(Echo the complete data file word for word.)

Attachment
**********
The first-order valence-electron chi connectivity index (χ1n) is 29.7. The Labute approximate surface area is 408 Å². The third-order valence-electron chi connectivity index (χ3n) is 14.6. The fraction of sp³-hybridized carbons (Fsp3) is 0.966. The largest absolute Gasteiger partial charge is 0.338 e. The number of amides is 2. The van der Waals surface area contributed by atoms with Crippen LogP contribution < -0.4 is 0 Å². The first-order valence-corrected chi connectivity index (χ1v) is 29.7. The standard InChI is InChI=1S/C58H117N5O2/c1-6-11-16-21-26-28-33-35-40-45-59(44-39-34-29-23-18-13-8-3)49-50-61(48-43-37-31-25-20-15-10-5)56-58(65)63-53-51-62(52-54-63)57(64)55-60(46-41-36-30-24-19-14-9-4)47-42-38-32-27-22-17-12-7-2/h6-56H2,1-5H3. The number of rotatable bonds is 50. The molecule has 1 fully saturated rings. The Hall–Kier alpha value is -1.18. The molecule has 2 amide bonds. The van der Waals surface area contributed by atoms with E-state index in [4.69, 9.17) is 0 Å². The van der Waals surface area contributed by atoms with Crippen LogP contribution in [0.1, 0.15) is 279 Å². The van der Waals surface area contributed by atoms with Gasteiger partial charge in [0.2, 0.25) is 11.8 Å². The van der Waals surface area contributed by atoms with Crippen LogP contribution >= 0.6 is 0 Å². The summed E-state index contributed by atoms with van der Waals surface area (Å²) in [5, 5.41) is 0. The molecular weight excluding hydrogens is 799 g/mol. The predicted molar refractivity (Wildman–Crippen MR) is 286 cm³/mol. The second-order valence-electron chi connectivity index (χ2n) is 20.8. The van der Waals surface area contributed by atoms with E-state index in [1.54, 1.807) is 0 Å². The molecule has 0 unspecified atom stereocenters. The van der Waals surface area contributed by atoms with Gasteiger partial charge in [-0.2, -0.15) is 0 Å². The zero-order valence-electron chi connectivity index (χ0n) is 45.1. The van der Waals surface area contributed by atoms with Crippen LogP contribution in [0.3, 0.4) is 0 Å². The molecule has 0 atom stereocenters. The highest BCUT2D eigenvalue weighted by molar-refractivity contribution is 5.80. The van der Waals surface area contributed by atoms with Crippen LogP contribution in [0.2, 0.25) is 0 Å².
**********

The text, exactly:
The first-order valence-electron chi connectivity index (χ1n) is 29.7. The Labute approximate surface area is 408 Å². The third-order valence-electron chi connectivity index (χ3n) is 14.6. The fraction of sp³-hybridized carbons (Fsp3) is 0.966. The largest absolute Gasteiger partial charge is 0.338 e. The number of amides is 2. The van der Waals surface area contributed by atoms with Crippen LogP contribution < -0.4 is 0 Å². The first-order valence-corrected chi connectivity index (χ1v) is 29.7. The standard InChI is InChI=1S/C58H117N5O2/c1-6-11-16-21-26-28-33-35-40-45-59(44-39-34-29-23-18-13-8-3)49-50-61(48-43-37-31-25-20-15-10-5)56-58(65)63-53-51-62(52-54-63)57(64)55-60(46-41-36-30-24-19-14-9-4)47-42-38-32-27-22-17-12-7-2/h6-56H2,1-5H3. The number of rotatable bonds is 50. The molecule has 1 fully saturated rings. The Hall–Kier alpha value is -1.18. The molecule has 2 amide bonds. The van der Waals surface area contributed by atoms with E-state index in [4.69, 9.17) is 0 Å². The van der Waals surface area contributed by atoms with Crippen LogP contribution in [0.1, 0.15) is 279 Å². The van der Waals surface area contributed by atoms with Gasteiger partial charge in [0.2, 0.25) is 11.8 Å². The van der Waals surface area contributed by atoms with Crippen LogP contribution >= 0.6 is 0 Å². The summed E-state index contributed by atoms with van der Waals surface area (Å²) in [5, 5.41) is 0. The molecular weight excluding hydrogens is 799 g/mol. The predicted molar refractivity (Wildman–Crippen MR) is 286 cm³/mol. The second-order valence-electron chi connectivity index (χ2n) is 20.8. The van der Waals surface area contributed by atoms with E-state index in [1.54, 1.807) is 0 Å². The molecule has 0 unspecified atom stereocenters. The van der Waals surface area contributed by atoms with Gasteiger partial charge in [-0.2, -0.15) is 0 Å². The zero-order valence-electron chi connectivity index (χ0n) is 45.1. The van der Waals surface area contributed by atoms with Crippen LogP contribution in [0.3, 0.4) is 0 Å². The molecule has 0 atom stereocenters. The highest BCUT2D eigenvalue weighted by molar-refractivity contribution is 5.80. The van der Waals surface area contributed by atoms with Crippen LogP contribution in [0.2, 0.25) is 0 Å².